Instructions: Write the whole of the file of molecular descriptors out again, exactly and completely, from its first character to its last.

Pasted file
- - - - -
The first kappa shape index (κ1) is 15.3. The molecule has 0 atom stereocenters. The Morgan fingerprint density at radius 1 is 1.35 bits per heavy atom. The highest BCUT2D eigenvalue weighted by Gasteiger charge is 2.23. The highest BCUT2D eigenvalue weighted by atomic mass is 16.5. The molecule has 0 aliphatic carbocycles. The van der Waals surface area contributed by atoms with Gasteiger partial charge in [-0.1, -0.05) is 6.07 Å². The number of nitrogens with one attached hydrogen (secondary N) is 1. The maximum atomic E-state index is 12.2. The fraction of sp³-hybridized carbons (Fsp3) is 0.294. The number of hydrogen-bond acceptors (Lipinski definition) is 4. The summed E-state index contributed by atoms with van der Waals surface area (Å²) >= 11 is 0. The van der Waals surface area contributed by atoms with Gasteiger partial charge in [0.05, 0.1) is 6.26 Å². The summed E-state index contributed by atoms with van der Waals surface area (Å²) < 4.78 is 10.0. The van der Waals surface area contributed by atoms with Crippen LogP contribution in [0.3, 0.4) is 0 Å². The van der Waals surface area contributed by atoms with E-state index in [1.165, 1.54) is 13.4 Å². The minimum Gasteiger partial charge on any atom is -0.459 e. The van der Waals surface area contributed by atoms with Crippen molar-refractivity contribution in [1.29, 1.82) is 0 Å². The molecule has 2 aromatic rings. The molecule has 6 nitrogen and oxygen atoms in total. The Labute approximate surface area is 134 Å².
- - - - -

The first kappa shape index (κ1) is 15.3. The molecule has 0 atom stereocenters. The Morgan fingerprint density at radius 1 is 1.35 bits per heavy atom. The highest BCUT2D eigenvalue weighted by Gasteiger charge is 2.23. The highest BCUT2D eigenvalue weighted by atomic mass is 16.5. The molecule has 0 aliphatic carbocycles. The van der Waals surface area contributed by atoms with Gasteiger partial charge in [-0.1, -0.05) is 6.07 Å². The number of nitrogens with one attached hydrogen (secondary N) is 1. The maximum atomic E-state index is 12.2. The fraction of sp³-hybridized carbons (Fsp3) is 0.294. The number of hydrogen-bond acceptors (Lipinski definition) is 4. The summed E-state index contributed by atoms with van der Waals surface area (Å²) >= 11 is 0. The van der Waals surface area contributed by atoms with Gasteiger partial charge in [0.05, 0.1) is 6.26 Å². The summed E-state index contributed by atoms with van der Waals surface area (Å²) < 4.78 is 10.0. The van der Waals surface area contributed by atoms with Crippen LogP contribution in [0.3, 0.4) is 0 Å². The van der Waals surface area contributed by atoms with E-state index in [1.165, 1.54) is 13.4 Å². The minimum Gasteiger partial charge on any atom is -0.459 e. The van der Waals surface area contributed by atoms with Crippen molar-refractivity contribution in [1.29, 1.82) is 0 Å². The molecule has 2 aromatic rings. The molecule has 6 nitrogen and oxygen atoms in total. The Labute approximate surface area is 134 Å².